Adv. Mainfeld believes that the capital market is missing the general picture. "These companies buy services from the kibbutz, which is the controlling shareholders, under long-term agreements. These are amazing agreements as far as the company is concerned, because this way it has veteran employees with experience and expertise, a very strong connection to the company, and high motivation. But when the companies seek approval for these agreements, the capital market starts to ask questions, and often raises difficulties.."

A manager from a kibbutz who grew up on it and today specializes in the management of kibbutz companies says that these frictions created resentment over the years, and that this gradually led to some kibbutzim avoiding the idea of a flotation and preferring to bring in privately-held funds to invest in the enterprise. "The encounter with the capital market is a kind of trauma for the management of the kibbutz companies, chiefly in relation to the sale of services by the kibbutz to the enterprise," he says.

"For example, if there’s a kibbutz carpentry shop that makes pallets for the factory’s products, before the flotation there is no question about ordering the pallets from the kibbutz. After the flotation, the kibbutz company finds itself having to speak a different language. It has to obtain approval from an external entity like a shareholders’ meeting. It’s a culture clash.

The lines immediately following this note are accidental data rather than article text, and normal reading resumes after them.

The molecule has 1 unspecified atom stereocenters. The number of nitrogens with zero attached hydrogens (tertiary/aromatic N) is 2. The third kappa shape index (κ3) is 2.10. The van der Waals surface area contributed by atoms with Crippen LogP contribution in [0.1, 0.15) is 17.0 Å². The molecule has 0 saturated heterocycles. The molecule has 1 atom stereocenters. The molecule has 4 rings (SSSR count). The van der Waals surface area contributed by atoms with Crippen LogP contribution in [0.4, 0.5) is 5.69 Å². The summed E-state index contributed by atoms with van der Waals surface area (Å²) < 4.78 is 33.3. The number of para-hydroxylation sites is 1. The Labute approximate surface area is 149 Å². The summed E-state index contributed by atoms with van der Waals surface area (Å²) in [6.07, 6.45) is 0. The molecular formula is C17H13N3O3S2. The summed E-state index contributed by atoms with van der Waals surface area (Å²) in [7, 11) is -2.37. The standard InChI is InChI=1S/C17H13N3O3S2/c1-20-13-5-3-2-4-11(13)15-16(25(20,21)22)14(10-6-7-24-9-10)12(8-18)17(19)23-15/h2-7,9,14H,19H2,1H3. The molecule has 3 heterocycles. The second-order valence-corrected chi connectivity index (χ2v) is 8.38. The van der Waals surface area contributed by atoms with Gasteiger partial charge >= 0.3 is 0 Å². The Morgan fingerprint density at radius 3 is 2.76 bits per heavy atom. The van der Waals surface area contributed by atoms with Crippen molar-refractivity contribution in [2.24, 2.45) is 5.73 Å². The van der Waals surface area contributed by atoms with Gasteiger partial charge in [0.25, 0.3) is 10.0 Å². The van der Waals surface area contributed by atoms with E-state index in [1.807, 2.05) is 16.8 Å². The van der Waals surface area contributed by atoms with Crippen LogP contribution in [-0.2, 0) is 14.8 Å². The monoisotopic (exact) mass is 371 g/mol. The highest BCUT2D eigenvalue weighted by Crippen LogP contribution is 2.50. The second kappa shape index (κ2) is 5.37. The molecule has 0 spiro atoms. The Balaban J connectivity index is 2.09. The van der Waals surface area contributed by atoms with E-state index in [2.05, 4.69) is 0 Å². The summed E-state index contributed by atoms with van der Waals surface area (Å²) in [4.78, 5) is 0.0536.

"Over the years, the kibbutzim grew to understand the what the capital market meant and how cumbersome it could be, and that’s even before considering the costs of maintaining a public company. So it became more comfortable for them to approach privately-held entities. The private funds are often experienced investors who come into the kibbutz and learn to take account of its needs."

So the privately-held investment fund come with a check in hand, which the kibbutz members yearn for so that they will have something to give their children, and also with a promise to settle the agreements between the enterprise and the kibbutz discreetly, without other vociferous shareholders who would be liable to thwart such a move. The capital market finds it hard to comprehend just how much the enterprise sees itself as part of the kibbutz, even when it is partly sold off.